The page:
A substantial body of evidence supports a crucial role for HOX genes as developmental genes during embryogenesis, and also supports the critical role of aberrant HOX gene expression in the development of various tumors, specifically in ovarian cancer [57, 17, 21, 22]. Further research is needed to elucidate all roles of HOX genes in ovarian cancer. A major limitation of this study is the short-term follow-up period, and the small number of overall mortalities during the period might weaken the clinical applicability of the current findings. A more comprehensive investigation is promising in the further analysis based on the regularly updated TCGA data in the future. Although this study proved the hypothesis that dysregulated expression of HOX genes, based on microarray data, was correlated with altered survival outcomes in EOC, further validation using a different modality, such as large-volume RNA sequencing or immunohistochemical assay, might also be needed to verify the current results.

Analyzing HOX gene expression levels in a cytologic or surgical specimen can facilitate the selection of patients with ovarian cancer who are expected to have a poor prognosis. Based on analytical results, we can prescribe more aggressive treatment or more frequent follow-up for cases with an expected high risk. Moreover, there are great unmet needs of patients with refractory ovarian cancer that recurs after treatment with standard therapy, which demands novel therapeutic agents. Drugs regulating HOX gene expression could potentially have a therapeutic effect by inducing inhibition of reprogramed oncogerminative cells, as was shown by in vitro experiments using a homeobox transcription factor inhibitor [23]. Recently, decitabine, a drug that induced CpG island hypomethylation of HOXA10 and HOXA11 genes, showed significant correlation with improved progression-free survival in an open-label, single-center, phase II clinical trial [24].

In conclusion, dysregulated expression of the HOXA10, HOXB3, and HOXC5 genes was significantly associated with favorable or unfavorable overall survival in a large ovarian cancer cohort from TCGA. Additionally, many of the HOX genes were correlated with clinical variables that were independent predictive factors for overall survival. Evaluation of HOX gene expression may be potentially valuable as a marker to predict prognosis in serous ovarian cancer.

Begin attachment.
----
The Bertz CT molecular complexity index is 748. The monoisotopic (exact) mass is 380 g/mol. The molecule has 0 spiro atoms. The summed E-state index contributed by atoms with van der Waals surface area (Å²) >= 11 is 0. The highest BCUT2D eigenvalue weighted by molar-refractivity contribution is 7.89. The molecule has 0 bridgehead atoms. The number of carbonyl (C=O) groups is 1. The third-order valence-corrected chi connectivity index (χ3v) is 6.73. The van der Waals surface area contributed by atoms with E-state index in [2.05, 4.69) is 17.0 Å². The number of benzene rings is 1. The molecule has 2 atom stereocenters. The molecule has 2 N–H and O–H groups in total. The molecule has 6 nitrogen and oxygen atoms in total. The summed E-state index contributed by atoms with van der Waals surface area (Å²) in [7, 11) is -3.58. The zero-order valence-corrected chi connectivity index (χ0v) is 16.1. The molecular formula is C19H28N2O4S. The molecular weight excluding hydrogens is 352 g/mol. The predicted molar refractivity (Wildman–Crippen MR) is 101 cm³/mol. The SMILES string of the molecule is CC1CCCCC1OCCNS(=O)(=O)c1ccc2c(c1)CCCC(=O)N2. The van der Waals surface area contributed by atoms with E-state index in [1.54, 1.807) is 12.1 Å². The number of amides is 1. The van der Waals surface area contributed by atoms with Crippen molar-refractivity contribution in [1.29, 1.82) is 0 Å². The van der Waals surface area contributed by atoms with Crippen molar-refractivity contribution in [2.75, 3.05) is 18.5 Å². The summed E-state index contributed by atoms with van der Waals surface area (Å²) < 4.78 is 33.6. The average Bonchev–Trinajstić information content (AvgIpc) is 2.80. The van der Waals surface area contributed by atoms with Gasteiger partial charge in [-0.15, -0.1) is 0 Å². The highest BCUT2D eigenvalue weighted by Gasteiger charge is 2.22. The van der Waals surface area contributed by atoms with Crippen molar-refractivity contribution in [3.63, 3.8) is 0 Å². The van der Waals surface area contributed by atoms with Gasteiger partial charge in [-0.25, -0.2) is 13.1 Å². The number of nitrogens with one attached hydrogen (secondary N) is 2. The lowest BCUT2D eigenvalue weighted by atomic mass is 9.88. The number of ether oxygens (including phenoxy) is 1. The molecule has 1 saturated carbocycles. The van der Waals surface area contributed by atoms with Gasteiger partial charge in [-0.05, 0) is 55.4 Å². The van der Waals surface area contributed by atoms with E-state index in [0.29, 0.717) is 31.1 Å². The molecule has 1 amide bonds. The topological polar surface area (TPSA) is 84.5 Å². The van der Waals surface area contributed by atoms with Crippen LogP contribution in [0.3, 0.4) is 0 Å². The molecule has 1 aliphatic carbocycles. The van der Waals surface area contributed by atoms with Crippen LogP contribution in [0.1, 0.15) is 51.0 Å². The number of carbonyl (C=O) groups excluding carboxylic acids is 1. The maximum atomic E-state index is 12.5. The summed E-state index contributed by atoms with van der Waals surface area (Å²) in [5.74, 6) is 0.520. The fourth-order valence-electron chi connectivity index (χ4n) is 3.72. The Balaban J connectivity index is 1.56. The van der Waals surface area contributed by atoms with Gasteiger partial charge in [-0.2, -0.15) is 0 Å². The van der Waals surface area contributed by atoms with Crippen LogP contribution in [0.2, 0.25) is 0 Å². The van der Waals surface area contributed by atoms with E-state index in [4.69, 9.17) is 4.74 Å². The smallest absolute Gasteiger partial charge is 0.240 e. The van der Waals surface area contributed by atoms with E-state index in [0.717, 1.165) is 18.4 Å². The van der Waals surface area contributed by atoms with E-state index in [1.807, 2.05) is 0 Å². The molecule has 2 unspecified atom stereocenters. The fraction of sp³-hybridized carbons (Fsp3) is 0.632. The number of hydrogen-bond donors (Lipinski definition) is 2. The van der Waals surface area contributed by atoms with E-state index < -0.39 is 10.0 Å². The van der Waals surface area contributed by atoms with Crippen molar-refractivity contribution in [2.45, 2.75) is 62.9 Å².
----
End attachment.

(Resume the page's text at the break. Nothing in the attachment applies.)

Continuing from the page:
Data acquisition

We collected mRNA expression data for 39 HOX family genes and corresponding clinicopathological information from the TCGA data portal (https://tcga-data.nci.nih.gov/tcga/tcgaDownload.jsp). The patient personal information is anonymized and deidentified. According to the TCGA publication guidelines (http://cancergenome.nih.gov/publications/publicationguidelines), these mRNA sequencing data have no restrictions on publication, and no additional approval by an ethics committee was required to publish findings utilizing the data. The database compiled from microarray analysis performed using GeneChip Human Genome U133A 2.0 Array (Affymetrix) was analyzed in this study.

Patient information

We obtained the mRNA expression levels of 39 HOX family genes for each patient, along with their clinicopathologic features, including age at initial pathologic diagnosis, International FIGO stage, histologic subtype, lymph node metastasis, and overall survival (Supplementary Table 1).

Statistical analyses

We used the Fisher exact or χ2 tests for categorical variables, according to sample size. Linear regression was applied to assess associations between clinical variables and each HOX gene expression count. Medians of HOX gene expression were determined as the cut-off value for prediction of survival. Kaplan-Meier survival analyses and multivariate Cox regression analysis based on the calculated cut-off values were performed. SPSS version 23.0 (IBM Corp., Armonk, NY, USA) was used for data analysis.


HOX, homeobox; TCGA, The Cancer Genome Atlas; EOC, epithelial ovarian cancer; OR, odds ratio; CI, confidence interval; FIGO, Federation of Gynecology and Obstetrics; N/A, not available; ECOG, The Eastern Cooperative Oncology Group performance status

Author contributions

Conception & Design of Study was done by KJE, HJK, JYL, EJN, SK, SWK and YTK. Data Collection was done by KJE. Data Analysis & Interpretation was done by KJE and YTK. Statistical Analysis was done by KJE. Manuscript Preparation was done by KJE, and YTK.


This work was supported by the Basic Science Research Program through the National Research Foundation of Korea (NRF) funded by the Ministry of Education, Science, and Technology (grant numbers NRF-2015R1A2A2A01008162 and NRF-2015R1C1A2A01053516).


The authors report no conflicts of interest.